Murray, Donald M. “Teach Writing as a Process Not Product.” Cross-Talk in Comp Theory: A Reader. Ed. Victor Villanueva. Second ed. United States: National Council of Teachers of English, 2003. 3-6.
In the academic journal article “Teach Writing as a Process Not a Product,” Donald M. Murray (1972) argues that English teachers should teach writing as a process instead of a product as is traditionally done. Murray uses his years of experience as a teacher as empirical evidence and examples for the benefits of this change in paradigm. Murray would like for English teachers to change how they approach teaching writing in order to inspire students to appreciate the act of writing instead of the goal of having finished something. Murray writes to English Teachers, addressing them specifically throughout the article. I found the argument convincing, as it puts emphasis on the appreciation of learning how to do something as opposed to creating a polished finished product. Murray says “once you can look at your composition program with the realization that your are teaching a process, you may be able to design a curriculum which works” (3). The desire of creating the former can be limiting and disheartening, because finished product could be judged or graded badly. Focusing on the process and enjoyment of creation means that even a poor mark is more opportunity to learn. Teaching the process as opposed to a product allows teachers to emphasize development.
Emig, Janet. “Writing as a Mode of Learning.” Cross-Talk in Comp Theory: A Reader. Ed. Victor Villanueva. Second ed. United States: National Council of Teachers of English, 2003. 7-15.
In the academic journal article “Writing as a Mode of Learning,” Janet Emig (1977) argues that writing is a unique mode of learning that possesses a “cluster of attributes that correspond uniquely to certain powerful learning strategies” (7). Enig uses her own experience and a research to support her thesis. Her goal in writing this paper is to explain the various ways that writing can be used in order to develop a person’s brain, thought processes, and creativity in those who pursue writing development. Emig’s audience is teachers, who can learn to think of writing as a tool for learning, or anybody else who might consider the different ways writing might connect various connections for advancement of thought. I thought her argument enlightening in the way she explains and details the ways that writing can enhance interdisciplinary learning.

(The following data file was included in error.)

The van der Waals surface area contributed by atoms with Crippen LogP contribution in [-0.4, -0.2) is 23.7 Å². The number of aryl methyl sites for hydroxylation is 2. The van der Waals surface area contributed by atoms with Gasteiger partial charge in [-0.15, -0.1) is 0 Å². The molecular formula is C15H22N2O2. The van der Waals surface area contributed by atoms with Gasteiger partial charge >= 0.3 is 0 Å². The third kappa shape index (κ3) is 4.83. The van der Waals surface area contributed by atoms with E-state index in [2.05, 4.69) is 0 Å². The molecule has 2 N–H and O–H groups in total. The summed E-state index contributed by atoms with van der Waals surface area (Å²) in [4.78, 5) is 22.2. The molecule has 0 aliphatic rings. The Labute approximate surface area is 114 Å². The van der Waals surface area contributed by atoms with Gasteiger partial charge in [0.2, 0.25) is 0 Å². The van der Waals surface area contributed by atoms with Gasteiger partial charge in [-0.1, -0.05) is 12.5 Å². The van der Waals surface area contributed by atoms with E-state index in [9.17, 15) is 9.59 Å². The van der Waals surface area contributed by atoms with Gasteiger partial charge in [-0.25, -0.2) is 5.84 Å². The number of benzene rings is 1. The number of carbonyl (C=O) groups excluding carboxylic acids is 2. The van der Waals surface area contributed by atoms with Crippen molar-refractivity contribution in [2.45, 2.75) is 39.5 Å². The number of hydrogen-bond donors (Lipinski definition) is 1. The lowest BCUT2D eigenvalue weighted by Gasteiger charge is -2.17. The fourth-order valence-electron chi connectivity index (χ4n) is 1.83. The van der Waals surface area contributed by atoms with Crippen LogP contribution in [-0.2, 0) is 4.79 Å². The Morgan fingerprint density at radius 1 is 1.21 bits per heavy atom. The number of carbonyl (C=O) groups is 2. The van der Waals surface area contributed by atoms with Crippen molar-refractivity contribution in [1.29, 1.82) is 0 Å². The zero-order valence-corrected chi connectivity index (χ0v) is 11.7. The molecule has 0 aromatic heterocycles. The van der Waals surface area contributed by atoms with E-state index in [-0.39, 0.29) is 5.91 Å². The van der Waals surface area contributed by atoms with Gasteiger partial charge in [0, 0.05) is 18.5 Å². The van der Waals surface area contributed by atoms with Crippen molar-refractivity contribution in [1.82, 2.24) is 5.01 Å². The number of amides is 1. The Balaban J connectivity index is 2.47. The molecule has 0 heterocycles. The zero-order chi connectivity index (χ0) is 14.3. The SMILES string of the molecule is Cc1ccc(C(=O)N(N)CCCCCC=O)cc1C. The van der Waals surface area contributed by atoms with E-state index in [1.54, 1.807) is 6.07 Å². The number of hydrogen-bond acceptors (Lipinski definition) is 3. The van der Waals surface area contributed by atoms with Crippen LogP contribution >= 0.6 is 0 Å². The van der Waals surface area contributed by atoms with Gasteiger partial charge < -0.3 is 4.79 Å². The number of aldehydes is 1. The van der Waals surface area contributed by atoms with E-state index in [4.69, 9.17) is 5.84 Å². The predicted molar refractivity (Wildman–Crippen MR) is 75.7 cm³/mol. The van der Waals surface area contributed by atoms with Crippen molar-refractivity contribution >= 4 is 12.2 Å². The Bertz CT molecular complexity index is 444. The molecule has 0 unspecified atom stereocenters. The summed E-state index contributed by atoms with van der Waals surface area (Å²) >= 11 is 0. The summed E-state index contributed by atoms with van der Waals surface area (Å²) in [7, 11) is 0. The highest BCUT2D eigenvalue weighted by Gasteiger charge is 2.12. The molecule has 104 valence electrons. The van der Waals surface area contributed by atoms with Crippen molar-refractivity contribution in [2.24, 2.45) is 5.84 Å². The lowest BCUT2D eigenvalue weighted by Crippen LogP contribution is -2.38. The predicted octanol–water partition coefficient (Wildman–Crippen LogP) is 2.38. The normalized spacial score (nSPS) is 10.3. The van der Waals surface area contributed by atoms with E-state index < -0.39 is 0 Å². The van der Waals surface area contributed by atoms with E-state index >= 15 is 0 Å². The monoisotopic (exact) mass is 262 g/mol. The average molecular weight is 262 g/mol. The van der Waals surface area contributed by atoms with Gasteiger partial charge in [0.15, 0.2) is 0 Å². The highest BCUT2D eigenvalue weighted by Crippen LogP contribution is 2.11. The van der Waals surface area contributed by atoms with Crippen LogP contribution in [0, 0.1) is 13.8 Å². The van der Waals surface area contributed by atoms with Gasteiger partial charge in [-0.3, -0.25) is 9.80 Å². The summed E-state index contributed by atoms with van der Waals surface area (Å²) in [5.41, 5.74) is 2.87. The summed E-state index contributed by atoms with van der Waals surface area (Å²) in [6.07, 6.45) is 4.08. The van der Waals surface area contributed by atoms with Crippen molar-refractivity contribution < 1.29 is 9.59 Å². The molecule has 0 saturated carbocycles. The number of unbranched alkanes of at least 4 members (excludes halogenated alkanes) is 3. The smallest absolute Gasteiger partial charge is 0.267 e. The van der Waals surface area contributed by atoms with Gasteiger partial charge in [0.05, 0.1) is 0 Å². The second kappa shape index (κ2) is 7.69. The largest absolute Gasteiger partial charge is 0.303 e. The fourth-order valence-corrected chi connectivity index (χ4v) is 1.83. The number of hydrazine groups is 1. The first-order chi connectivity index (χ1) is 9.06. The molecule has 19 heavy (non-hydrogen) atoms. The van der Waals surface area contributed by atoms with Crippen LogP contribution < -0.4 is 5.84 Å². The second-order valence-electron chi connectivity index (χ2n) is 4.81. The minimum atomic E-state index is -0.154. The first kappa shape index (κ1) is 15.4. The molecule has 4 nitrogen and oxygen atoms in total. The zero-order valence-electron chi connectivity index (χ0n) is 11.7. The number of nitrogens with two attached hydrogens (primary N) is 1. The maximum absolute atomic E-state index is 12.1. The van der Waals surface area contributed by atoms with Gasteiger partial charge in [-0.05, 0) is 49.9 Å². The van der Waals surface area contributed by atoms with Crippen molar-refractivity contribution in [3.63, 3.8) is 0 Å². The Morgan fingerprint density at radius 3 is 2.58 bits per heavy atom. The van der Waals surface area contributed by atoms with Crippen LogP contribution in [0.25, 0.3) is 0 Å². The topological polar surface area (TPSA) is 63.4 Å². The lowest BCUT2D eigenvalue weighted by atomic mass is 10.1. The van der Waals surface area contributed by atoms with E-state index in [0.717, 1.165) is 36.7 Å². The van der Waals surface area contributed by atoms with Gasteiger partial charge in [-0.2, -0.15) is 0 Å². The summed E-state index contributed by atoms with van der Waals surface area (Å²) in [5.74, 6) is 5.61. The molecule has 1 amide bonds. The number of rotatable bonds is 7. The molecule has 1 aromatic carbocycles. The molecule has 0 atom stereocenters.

Perl, Sondra. “The Composing Processes of Unskilled College Writers.” Cross-Talk in Comp Theory: A Reader. Ed. Victor Villanueva. Second ed. United States: National Council of Teachers of English, 2003. 17-54.
In the academic journal article “The Composing Processes of Unskilled College Writers,” answers the three questions at the root of their research. Perl supports their research through research samples and interviews taken from student volunteers. Perl’s research explores these “unskilled college writers” in order to establish the strengths, weaknesses, and habits within their own writing process. The audience for this would be college professors and, perhaps, administrators, since the data is very dense and difficult to understand, but would allow targeted development once a student’s strengths and weaknesses are understood. This stats-based research is difficult for me to understand, but framing around the development of English made it a bit easier for me to wrap my head around. Explaining the learning process, the discrepancies, and habits through this type of research was different, and enlightening to read. I am not a statistician, so cannot comment to the quality or validity of the research, but I think that the two criteria “writing samples that qualified them as unskilled writers and willingness to participate” might eschew the research a different way. In my experience, those who are willing to participate in a study, or in a class, even if they are “unskilled” have the room for the largest amount of growth.